Current goal is to issue voice commands to the Wild Thumper robot. The speech recognition engine PocketSphinx was chosen for this task because it works with little CPU and memory. Since there does not seem to be an up to date ROS node for Pocketsphinx I decided to write a simple one. Pocketsphinx includes a GStreamer element, so the modular GStreamer Framework can help with the audio processing.
In GStreamer complex tasks like playing a multimedia file is performed by chaining multiple elements to a pipeline. Each element executes a single task, e.g. read a file, decompress data or output data to a monitor.
Pocketsphinx requires the audio to be 16 bit little endian mono at a rate of 16000Hz. The ALSA plughw interface can provide the input from the USB microphone in this format, so "plughw:1,0" is used as input device.
Pocketsphinx is used in two voice recognition modes:
1. Keyword detection
The speech recognition should only react to commands when addressed by name, for example "wild thumper stop", not just "stop" because the robot should not react when e.g. a movie is running in the background where someone says "stop". Also the robot shall only react to its exact name, not something sounding similar. Pocketsphinx provides a keyword spotting mode for this use case. Input to this mode is the file keywords.kws with a threshold for each keyword:
wild thumper /1e-11/
2. Fixed grammar
After spotting the keyword, Pocketsphinx shall recognize a command like "stop", "go forward one meter", "backward", "turn left" or "get voltage". Pocketsphinx is run with a given grammar in the Java Speech Grammar Format (JSGF) format to avoid a spoken "go forward" accidentally getting recognized as "go four" (yes, this happens a lot). Since "go four" is not allowed in the grammar it is discarded. This increases the recognition accuracy from ~40% to ~80%. As of today the jsgf option of the Pocketsphinx GStreamer element is only supported in unreleased git, so it needs to be compiled from source. The robot.jsgf looks like this:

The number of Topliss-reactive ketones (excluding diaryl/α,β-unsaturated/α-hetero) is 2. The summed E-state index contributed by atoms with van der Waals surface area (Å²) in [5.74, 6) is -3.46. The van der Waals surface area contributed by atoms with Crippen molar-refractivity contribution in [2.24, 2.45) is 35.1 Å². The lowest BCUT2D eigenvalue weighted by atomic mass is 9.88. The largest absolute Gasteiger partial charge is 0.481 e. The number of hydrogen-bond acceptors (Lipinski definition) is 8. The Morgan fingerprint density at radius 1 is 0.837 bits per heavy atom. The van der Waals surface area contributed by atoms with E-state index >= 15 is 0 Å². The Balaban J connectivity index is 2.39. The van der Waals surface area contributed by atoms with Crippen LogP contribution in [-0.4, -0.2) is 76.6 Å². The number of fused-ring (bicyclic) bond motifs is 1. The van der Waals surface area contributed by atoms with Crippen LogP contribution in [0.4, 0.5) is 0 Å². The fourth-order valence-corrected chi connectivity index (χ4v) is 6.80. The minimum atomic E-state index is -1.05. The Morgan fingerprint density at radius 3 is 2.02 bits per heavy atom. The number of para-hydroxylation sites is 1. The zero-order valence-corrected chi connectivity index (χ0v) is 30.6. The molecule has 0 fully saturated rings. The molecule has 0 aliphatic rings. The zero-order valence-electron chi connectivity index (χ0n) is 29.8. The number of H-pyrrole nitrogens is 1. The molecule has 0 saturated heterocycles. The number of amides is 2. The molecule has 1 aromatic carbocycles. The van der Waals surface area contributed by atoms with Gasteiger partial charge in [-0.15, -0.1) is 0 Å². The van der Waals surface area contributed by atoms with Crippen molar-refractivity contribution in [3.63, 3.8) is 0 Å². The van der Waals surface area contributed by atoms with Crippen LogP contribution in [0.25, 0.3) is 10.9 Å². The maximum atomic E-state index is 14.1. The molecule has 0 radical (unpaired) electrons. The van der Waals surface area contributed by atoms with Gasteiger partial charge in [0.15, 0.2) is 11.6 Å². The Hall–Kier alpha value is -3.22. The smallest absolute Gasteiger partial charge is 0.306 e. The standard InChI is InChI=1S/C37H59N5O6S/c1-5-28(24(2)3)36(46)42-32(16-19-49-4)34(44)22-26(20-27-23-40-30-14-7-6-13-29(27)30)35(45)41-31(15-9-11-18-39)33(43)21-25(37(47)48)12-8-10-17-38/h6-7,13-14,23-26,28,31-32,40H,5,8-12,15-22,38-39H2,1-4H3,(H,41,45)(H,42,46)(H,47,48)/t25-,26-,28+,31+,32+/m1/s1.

<bool> = (on | off);
<number> = minus* (zero | one | two | three | four | five | six | seven | eight | nine | ten | eleven | twelve | thirteen | fourteen | fifteen | sixteen | seventeen | eighteen | nineteen | twenty | thirty | forty | fifty | sixty | seventy | eighty | ninety | hundred | thousand | million);
<misc_command> = (light | lights) [<bool>];
<engine> = (stop | forward | backward | increase speed | decrease speed);
<get> = get (temp | temperature | light | voltage | current | pressure | mute | mic | silence | speed | velocity | position | angle | compass | motion | secure | engine | odom | humidity);
<go> = go (forward | backward) <number>+ (meter | meters | centimeter | centimeters);
<turn> = turn (left | right | (to | by) <number>+ [(degree | degrees)]);
<speed> = set+ speed <number>+ | set default speed;
public <rules> = <misc_command> | <engine> | <get> | <go> | <turn> | <speed>;
As acoustic model the default U.S. English continuous model of Pocketsphinx is used together with a MLLR adaption for my specific accent and microphone. According to tests with word_align.pl this improved the recognition accuracy to over 90%.
Pocketsphinx ROS node
The GStreamer pipeline in the ROS node uses two Pocketsphinx elements, one for the keyword spotting mode, one for the JSGF grammar mode. A preceding "cutter" element suppresses low background noise. The valve before the JSGF grammar node...
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